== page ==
2004: Two LH-hitting regulars again, Helton and Jeromy Burnitz, who had 37 HRs and 110 RBIs and so wasn’t a platoon candidate. Walker was hurt a lot and then got traded. There was one switch-hitting regular, Aaron Miles. Brad Hawpe came up late in the year and played almost exclusively against RHPs. Hurdle platooned some at catcher. The starter was RH-hitting Charles Johnson and the backup, J.D. Closser, was a switch-hitter. Closser played fairly often and mostly against RHPs. There were no other bench players who would’ve been useful to platoon with the mostly RH-hitting regulars.
2005: This was the year in which Hurdle appears to have platooned the most. Helton was still on hand and Miles was still the lone switch-hitting starter. Hawpe missed a couple months due to injury and was mostly platooned when available. Cory Sullivan was mostly platooned in center. RH-hitting outfielder Dustan Mohr was used heavily against LHPs. There were a couple of very bad switch-hitting infielders on the bench, but no other good candidates for platoons.
2006: Aside from Helton, the only LH-hitting regulars were Hawpe, who was platooned some, and Sullivan, who was strictly platooned. There were no switch-hitting regulars and no platoon candidates on the bench. Closser was the backup catcher for part of the year and played almost entirely against RHPs, as the other catchers were RH hitters.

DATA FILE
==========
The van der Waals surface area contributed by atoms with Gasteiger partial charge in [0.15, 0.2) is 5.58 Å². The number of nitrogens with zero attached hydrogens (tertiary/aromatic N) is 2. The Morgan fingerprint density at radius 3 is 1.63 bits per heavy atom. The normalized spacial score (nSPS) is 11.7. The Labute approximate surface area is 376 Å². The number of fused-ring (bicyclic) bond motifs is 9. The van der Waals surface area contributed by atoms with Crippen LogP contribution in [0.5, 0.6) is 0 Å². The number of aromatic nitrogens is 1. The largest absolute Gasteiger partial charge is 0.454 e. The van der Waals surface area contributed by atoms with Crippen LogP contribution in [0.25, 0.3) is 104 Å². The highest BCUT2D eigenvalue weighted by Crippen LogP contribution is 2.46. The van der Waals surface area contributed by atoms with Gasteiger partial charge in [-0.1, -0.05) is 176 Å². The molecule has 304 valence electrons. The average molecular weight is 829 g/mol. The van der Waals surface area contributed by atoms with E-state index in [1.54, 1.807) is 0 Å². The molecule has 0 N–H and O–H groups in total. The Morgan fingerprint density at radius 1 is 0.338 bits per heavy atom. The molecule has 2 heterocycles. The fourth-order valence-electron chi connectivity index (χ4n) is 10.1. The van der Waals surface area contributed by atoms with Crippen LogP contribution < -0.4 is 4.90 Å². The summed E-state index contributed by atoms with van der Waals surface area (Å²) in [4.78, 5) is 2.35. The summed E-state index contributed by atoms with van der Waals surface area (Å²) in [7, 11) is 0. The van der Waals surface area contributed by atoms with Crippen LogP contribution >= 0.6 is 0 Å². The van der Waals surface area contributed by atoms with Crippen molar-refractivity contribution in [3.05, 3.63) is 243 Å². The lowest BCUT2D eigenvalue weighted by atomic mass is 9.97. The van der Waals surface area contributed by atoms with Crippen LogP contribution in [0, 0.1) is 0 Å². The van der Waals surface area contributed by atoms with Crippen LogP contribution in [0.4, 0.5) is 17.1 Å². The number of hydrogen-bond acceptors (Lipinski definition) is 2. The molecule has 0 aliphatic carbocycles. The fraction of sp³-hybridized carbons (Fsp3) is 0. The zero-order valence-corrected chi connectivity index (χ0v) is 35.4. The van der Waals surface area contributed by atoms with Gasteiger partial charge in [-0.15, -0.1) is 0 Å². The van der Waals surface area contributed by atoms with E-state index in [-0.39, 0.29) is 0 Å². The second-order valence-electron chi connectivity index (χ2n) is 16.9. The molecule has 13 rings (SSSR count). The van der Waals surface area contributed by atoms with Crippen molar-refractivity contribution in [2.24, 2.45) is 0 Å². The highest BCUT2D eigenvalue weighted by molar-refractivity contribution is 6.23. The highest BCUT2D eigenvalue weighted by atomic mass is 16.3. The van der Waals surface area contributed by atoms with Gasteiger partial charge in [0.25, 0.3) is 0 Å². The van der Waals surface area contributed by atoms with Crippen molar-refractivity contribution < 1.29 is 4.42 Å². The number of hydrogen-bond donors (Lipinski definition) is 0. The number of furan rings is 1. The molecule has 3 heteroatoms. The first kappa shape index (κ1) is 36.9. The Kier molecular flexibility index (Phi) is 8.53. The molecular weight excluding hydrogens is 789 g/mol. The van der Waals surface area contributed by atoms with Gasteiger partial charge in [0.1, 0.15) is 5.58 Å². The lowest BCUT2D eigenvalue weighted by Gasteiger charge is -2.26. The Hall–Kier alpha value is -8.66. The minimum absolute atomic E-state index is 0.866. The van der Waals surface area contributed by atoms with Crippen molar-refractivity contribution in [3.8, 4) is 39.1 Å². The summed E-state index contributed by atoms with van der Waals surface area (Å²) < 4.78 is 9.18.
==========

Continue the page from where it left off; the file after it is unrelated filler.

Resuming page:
2007: The two LH-hitting regulars were Helton and Hawpe. Hawpe had a big year and played most games despite being awful against LHPs, but Hurdle still sometimes sat him against lefties. The one switch-hitting regular was Kaz Matsui. Much of the time, the team had very little LH hitting. Sullivan spent part of the year in the minors and lost his starting job to Willy Taveras. He didn’t play much, but when he did he rarely faced LHPs. Taveras had a decent season at the plate and the Rockies loved his defense, so it’s understandable that he wasn’t platooned more with Sullivan. The other RH-hitting outfielder was Matt Holliday, who had a huge season. LH-hitting Steve Finley was on the team for a while and played some, but not a lot, against LHPs, but hit .181 and was released. Two other LH hitters, Ian Stewart and John Mabry, were available briefly and used mainly as pinch-hitters. Mabry was used exclusively against RHPs, while Stewart faced LHPs about a quarter of the time.